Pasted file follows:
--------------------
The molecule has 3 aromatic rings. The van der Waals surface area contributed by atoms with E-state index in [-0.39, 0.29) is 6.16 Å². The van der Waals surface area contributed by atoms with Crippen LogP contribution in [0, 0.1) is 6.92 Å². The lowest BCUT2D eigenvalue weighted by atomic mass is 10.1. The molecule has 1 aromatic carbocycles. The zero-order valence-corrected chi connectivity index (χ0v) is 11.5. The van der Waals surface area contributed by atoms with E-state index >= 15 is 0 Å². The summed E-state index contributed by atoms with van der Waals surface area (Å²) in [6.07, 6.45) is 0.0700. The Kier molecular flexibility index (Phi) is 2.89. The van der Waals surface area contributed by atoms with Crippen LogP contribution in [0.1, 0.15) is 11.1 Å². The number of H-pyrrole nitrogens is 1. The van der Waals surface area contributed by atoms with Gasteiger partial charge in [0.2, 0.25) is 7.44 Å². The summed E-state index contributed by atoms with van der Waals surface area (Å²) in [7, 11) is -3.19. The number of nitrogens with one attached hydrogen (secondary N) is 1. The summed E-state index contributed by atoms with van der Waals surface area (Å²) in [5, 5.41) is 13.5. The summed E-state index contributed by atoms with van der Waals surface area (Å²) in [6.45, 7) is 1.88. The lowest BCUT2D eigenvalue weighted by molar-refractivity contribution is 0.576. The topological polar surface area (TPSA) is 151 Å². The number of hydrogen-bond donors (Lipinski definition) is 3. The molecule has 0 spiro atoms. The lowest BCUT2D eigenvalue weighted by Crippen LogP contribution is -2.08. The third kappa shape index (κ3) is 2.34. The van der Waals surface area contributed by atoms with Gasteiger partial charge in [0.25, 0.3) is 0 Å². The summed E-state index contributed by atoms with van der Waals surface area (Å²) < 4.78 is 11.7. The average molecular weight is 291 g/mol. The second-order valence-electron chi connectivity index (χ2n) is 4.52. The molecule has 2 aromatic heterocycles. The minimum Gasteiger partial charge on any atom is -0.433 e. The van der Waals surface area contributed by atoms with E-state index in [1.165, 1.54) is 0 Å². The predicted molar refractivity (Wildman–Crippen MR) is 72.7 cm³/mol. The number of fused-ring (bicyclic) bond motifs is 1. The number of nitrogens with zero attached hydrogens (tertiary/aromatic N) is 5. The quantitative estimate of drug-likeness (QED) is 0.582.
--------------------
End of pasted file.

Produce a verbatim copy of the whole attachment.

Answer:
The molecule has 3 aromatic rings. The van der Waals surface area contributed by atoms with E-state index in [-0.39, 0.29) is 6.16 Å². The van der Waals surface area contributed by atoms with Crippen LogP contribution in [0, 0.1) is 6.92 Å². The lowest BCUT2D eigenvalue weighted by atomic mass is 10.1. The molecule has 1 aromatic carbocycles. The zero-order valence-corrected chi connectivity index (χ0v) is 11.5. The van der Waals surface area contributed by atoms with E-state index >= 15 is 0 Å². The summed E-state index contributed by atoms with van der Waals surface area (Å²) in [6.07, 6.45) is 0.0700. The Kier molecular flexibility index (Phi) is 2.89. The van der Waals surface area contributed by atoms with Crippen LogP contribution in [0.1, 0.15) is 11.1 Å². The number of H-pyrrole nitrogens is 1. The van der Waals surface area contributed by atoms with Gasteiger partial charge in [0.2, 0.25) is 7.44 Å². The summed E-state index contributed by atoms with van der Waals surface area (Å²) in [7, 11) is -3.19. The number of nitrogens with one attached hydrogen (secondary N) is 1. The summed E-state index contributed by atoms with van der Waals surface area (Å²) in [5, 5.41) is 13.5. The summed E-state index contributed by atoms with van der Waals surface area (Å²) in [6.45, 7) is 1.88. The lowest BCUT2D eigenvalue weighted by molar-refractivity contribution is 0.576. The topological polar surface area (TPSA) is 151 Å². The number of hydrogen-bond donors (Lipinski definition) is 3. The molecule has 0 spiro atoms. The lowest BCUT2D eigenvalue weighted by Crippen LogP contribution is -2.08. The third kappa shape index (κ3) is 2.34. The van der Waals surface area contributed by atoms with Gasteiger partial charge in [0.25, 0.3) is 0 Å². The summed E-state index contributed by atoms with van der Waals surface area (Å²) < 4.78 is 11.7. The average molecular weight is 291 g/mol. The second-order valence-electron chi connectivity index (χ2n) is 4.52. The molecule has 2 aromatic heterocycles. The minimum Gasteiger partial charge on any atom is -0.433 e. The van der Waals surface area contributed by atoms with E-state index in [1.165, 1.54) is 0 Å². The predicted molar refractivity (Wildman–Crippen MR) is 72.7 cm³/mol. The number of fused-ring (bicyclic) bond motifs is 1. The number of nitrogens with zero attached hydrogens (tertiary/aromatic N) is 5. The quantitative estimate of drug-likeness (QED) is 0.582.